Almost all of the furniture and design solutions are custom-made, both for the occupant’s convenience but also in order to comply with Belgian disability codes. Careful attention was hereby given to design solutions that encouraged the clients direct personal involvement (such as he himself painting all furniture by hand). Contributing to a sense of self- awareness and self-confidence while at the same time training motor and memory skills.

Loft-MM-By-C.T.-Architects-16-Tim-Van-de-Velde-759x651 Loft MM / C.T. Architects

© Tim Van de Velde

In collaboration with the client, many of the furniture pieces are currently being further developed and produced by different manufacturers in order to present elegant alternatives to the world of universal design. The dining table e.g., a table for 5, has built-in shelves at both ends and juts off at an angle towards the kitchen, reserving a discreet space for the client’s wheelchair. The bed, combined with a ‘floating’ desk at the head end, contains all of the technical requirements of a hospital bed, including adjustable height for entire bed, head or feet, removable side rails, and electronic buttons to operate both the bed and other nearby electronic devices hidden.

Loft-MM-By-C.T.-Architects-18-Tim-Van-de-Velde-800x1200 Loft MM / C.T. Architects

© Tim Van de Velde

C.T. Architects:

Although LOFT MM is specifically designed as an apartment for a wheelchair-bound inhabitant, there is nothing that even hints at a handicap. This remodelling of a small ground floor storage space cum garage into a micro-loft is arranged within a 3m wide by 25m long space and features the familiar succession of increasingly private spaces: living room, dining area, a narrow hallway with the kitchen on one side and the bathroom on the other, and at the end the bedroom/study.

Almost all of the furniture and design solutions are custom-made, both for the occupant’s convenience but also in order to comply with Belgian disability codes.

Loft-MM-By-C.T.-Architects-21-Tim-Van-de-Velde-800x1200 Loft MM / C.T. Architects

© Tim Van de Velde

Careful attention was given to design solutions that encouraged the client’s direct personal involvement (such as he himself painting all furniture by hand). Contributing to a sense of self-awareness and self-confidence after a serious car accident leaving him with diminished motor and memory skills.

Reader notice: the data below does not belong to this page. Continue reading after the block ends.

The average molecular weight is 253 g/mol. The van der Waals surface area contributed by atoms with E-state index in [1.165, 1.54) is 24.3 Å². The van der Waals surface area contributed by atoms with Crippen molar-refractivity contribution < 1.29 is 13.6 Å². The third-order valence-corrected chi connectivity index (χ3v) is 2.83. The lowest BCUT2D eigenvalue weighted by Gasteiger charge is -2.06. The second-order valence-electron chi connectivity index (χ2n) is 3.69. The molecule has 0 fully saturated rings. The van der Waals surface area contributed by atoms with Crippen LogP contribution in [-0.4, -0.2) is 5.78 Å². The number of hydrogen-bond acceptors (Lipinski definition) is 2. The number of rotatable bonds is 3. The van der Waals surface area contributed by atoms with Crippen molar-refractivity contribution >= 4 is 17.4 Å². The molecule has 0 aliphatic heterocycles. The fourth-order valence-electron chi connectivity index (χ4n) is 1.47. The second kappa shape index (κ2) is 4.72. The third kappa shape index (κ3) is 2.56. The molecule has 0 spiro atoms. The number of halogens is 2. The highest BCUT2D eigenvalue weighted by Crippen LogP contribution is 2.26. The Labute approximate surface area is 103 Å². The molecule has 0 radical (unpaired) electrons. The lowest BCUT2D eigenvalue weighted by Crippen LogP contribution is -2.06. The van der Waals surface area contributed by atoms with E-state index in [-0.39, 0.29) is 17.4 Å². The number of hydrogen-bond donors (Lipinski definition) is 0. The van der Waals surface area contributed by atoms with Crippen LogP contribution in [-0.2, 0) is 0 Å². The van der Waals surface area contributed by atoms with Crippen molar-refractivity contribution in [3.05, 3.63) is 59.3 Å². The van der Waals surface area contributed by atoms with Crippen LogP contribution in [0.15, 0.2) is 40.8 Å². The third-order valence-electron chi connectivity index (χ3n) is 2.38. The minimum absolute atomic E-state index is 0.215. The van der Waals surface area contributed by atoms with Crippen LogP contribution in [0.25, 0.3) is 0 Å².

In collaboration with the client, many of the furniture pieces are currently being further developed and produced by different manufacturers in order to present elegant alternatives to the world of universal design.

Loft-MM-By-C.T.-Architects-23-Tim-Van-de-Velde-800x1200 Loft MM / C.T. Architects

© Tim Van de Velde

Project Data:

Project name: Loft MM
Location: Bilzen, Belgium
Type: Apartment Interior
Project Area: 93 sqm / 1,040 sq.ft (includes common entrance and terrace)
Status: Completed
Cost: $200,000
Completion Year: December 2012

Awards:

  • 2014 – Architizer A+ Awards – Plus Categories: Architecture +Aging – Popular Choice Winner & Jury Winner
  • 2014 – WAN Interior Awards – Category: Residential interiors – Winner
  • 2014 – Re-thinking The Future RTF Awards – Category: Interior Residential Built – First Award – Winner

The people:

Client / Owner / Developer: Private
Interior Designer: C.T. Architects – Hoogbrugstraat 9, 3740 Bilzen, Belgium
Project Team: Nick Ceulemans, Liesbet Thewissen, Ward Bergen, Robbert Errico
Manufacturers:

  • Glazing: Saint-Gobain
  • Doors: Reynaers Aluminum
  • Hardware: Hettich; Ropox (height-adjustability system)
  • Fixtures & fittings: Blanco, Fima – Carlo Frattini
  • Surfaces: Mosa (tile); Diresco (solid surface)
  • Furniture: Vitra (chairs)
  • Lighting: Gesso (dome); Niko, BTicino, Gira (controls)

Text Description: © Courtesy of C.T. Architects, Re-thinking The Future RTF Awards, WAN Interior Awards
Images: © C.T. Architects, Tim Van de Velde

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Loft MM / C.T. Architects